Bash Scripting with Wildcards for FFmpeg on Ubuntu and Mac

Wildcards let you to encode and package multiple files using a single script. This article teaches you how to create and run bash scripts that use wildcards on Ubuntu and the Mac. The overall schema discussed can create a simple and inexpensive per-title encoding facility.  

Whenever I test codecs or encoders, I customize the encoding ladder for each test video so that most output files are in the 85-95 VMAF range, which is typically the quality level for the top quality file in an OTT encoding ladder. Producing custom ladders for each file is time consuming, of course, and error-prone, so for a recent project that involved 25 test files, I decided to create 8 encoding ladders in templates with the top rungs ranging from 1 – 8 Mbps. I planned to allocate files to a ladder by encoding at -crf 23 like so and measuring the average data rate and VMAF score.

ffmpeg -i input.mp4 -crf 23 output_crf23.mp4

So, if the average data rate of output_crf23.mp4 was 3 mbps, and the VMAF was 94, I would assign it to the template that peaked at 3 mbps. If the VMAF score was much higher, I would consider using a more aggressive ladder.

In terms of operation, I know how to use wildcard characters in Windows as I explain in this article. I was performing this project on an AWS Instance running Ubuntu, however, so I needed to learn how to use wildcards on Ubuntu, and if I got that working, to test the Mac as well. I researched for a bit and found nothing on point, so I reached out to a few colleagues who are familiar with bash scripting on Ubuntu. Thomas Kramer, VP of Product Management at MainConcept, sent back the following Mother Lode of information.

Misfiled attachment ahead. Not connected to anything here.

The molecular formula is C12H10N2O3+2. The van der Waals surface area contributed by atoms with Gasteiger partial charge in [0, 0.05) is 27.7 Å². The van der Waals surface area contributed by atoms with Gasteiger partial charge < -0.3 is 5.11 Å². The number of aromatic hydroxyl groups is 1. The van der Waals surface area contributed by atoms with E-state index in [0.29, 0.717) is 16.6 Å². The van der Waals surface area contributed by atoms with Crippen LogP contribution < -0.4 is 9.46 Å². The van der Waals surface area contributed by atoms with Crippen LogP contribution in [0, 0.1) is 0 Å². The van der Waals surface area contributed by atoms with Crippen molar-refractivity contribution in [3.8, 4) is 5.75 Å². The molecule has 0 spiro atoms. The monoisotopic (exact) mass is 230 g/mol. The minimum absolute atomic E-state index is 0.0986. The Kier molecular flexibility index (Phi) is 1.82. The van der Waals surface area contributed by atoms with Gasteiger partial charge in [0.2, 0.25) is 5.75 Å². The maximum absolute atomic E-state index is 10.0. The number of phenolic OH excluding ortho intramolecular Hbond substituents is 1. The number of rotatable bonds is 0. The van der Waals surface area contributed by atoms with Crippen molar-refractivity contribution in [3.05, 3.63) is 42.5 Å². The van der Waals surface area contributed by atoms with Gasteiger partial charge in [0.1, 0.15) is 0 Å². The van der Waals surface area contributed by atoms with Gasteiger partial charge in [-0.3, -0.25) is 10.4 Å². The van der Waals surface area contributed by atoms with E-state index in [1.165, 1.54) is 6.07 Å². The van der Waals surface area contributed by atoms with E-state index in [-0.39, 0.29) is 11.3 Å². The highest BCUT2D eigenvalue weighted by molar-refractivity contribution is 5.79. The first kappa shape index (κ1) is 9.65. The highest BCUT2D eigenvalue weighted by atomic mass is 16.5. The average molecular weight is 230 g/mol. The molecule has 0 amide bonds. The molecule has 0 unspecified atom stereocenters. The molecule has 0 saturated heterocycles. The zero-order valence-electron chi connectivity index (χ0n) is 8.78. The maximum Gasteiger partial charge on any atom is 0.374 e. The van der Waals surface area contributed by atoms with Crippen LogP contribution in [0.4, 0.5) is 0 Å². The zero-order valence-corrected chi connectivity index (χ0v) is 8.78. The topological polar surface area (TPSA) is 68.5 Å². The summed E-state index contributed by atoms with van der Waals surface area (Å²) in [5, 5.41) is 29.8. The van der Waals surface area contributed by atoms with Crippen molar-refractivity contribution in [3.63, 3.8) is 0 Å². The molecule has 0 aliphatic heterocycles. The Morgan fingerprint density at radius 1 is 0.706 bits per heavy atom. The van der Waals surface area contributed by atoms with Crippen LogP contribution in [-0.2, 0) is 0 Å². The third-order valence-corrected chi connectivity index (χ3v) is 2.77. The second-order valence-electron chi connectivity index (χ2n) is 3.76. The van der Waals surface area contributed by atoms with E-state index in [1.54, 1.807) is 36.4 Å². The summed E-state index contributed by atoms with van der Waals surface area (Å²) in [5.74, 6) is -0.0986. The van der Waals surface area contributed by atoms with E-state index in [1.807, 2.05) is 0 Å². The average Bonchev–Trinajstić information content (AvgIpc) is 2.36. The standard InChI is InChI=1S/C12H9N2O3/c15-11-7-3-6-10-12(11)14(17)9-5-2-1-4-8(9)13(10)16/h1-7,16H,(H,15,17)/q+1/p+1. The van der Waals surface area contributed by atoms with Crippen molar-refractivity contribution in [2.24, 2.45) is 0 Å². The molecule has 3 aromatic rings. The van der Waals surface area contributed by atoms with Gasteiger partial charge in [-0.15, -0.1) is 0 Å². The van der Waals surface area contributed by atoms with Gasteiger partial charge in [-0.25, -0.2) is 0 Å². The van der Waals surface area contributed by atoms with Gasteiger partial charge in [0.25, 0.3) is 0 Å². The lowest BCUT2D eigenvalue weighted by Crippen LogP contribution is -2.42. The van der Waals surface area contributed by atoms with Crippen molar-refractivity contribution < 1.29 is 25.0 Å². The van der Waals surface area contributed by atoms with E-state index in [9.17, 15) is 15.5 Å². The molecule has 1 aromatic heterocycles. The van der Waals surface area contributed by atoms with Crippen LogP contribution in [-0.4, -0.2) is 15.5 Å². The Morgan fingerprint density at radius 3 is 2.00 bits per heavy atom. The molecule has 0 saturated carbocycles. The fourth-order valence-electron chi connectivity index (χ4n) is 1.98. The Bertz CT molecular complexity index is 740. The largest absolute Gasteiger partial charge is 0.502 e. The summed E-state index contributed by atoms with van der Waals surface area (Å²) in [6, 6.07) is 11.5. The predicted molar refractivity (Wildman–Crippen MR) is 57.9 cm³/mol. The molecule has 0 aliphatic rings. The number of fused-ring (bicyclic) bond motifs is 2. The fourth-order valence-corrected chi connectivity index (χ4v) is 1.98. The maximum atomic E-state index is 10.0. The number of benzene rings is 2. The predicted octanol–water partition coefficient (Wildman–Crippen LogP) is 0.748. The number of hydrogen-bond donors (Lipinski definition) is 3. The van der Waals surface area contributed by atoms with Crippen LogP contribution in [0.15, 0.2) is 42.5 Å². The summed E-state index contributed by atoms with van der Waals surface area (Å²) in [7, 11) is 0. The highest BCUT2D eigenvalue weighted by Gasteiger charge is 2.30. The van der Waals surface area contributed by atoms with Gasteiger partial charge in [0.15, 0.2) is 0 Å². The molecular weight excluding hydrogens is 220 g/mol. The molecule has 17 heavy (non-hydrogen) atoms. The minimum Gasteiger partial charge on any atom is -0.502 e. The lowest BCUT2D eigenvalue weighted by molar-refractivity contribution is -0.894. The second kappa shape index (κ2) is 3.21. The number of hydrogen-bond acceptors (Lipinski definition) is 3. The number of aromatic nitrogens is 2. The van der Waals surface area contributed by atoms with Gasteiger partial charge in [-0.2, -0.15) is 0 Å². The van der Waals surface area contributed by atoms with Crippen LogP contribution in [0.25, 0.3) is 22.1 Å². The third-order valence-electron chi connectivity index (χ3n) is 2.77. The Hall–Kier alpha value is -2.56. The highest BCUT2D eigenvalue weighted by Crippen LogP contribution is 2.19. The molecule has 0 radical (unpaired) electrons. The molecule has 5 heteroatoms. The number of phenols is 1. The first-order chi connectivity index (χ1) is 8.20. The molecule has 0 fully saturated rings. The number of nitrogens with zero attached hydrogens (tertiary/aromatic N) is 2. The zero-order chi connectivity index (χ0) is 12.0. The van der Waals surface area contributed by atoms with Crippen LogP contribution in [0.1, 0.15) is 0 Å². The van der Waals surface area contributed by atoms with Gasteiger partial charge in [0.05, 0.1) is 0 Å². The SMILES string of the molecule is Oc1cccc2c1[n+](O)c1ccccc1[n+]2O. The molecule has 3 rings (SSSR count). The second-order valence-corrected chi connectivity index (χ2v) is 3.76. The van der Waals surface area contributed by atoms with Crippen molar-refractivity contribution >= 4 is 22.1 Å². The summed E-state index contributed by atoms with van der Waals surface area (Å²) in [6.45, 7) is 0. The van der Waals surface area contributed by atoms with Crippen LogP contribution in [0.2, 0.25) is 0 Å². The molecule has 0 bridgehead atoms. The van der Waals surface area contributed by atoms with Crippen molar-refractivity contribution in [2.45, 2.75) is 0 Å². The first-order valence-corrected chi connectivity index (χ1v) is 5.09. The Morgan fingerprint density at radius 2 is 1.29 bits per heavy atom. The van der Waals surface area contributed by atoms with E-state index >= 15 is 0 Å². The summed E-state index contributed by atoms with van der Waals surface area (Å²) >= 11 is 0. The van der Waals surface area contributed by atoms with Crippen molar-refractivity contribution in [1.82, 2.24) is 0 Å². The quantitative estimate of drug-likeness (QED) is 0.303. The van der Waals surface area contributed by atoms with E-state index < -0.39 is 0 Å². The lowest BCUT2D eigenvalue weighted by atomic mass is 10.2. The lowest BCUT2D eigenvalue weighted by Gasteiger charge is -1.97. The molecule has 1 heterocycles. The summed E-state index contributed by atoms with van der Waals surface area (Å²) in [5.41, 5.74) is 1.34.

Thanks, Thomas, for this great explanation, let’s put it to use. Step 1 is creating the batch file with the wildcard character. Let’s start there.

Creating the Batch File with Wildcard

Here’s the first few lines of the batch file that I created. I suggest you create this batch using a real file name, since you may have to debug different switches along the way and FFmpeg won’t know what to do with $1.mp4 from the command line. Once it’s up and working, run a search and replace to swap $1 for the test file name.

Line 1 is the Shebang.

Line 3 creates uses the wildcard to create a folder for the output files for all video files.

Lines 5 and 7 use the wildcard to run first and second pass encodes in FFmpeg. I never include spaces in file names so I didn’t use the quotes that Thomas recommended. Note that you can run any command line accessible program from this script, including a packager like Bento4, which I show how to use here, or to run a quality metric computation as I did in my script for this project. So, if you want the output to be a full set of packaged HLS or DASH files for uploading to a server it’s easy enough to do.

Creating the Batch File to Execute the Scripts

The next step is to create the batch file that matches the test files and encoding ladder script. I used the first technique suggested by Thomas for my batch file, which looks like this and was named script.sh.

I used the following two commands to execute the script.

This produced the following folders and files on the Amazon Ubuntu instance.

And on my Mac.

With this done, it was a simple matter of running the CRF 23 encodes, measuring the bitrate, and assigning the ladders accordingly. Note that if you’ve encoding manually in a fairly low volume environment, you can use this technique to produce a primitive but effective form of per-title encoding.

Thanks again to Thomas for sharing his knowledge, I hope you found this useful

About Jan Ozer

I help companies train new technical hires in streaming media-related positions; I also help companies optimize their codec selections and encoding stacks, and evaluate new encoders and codecs.

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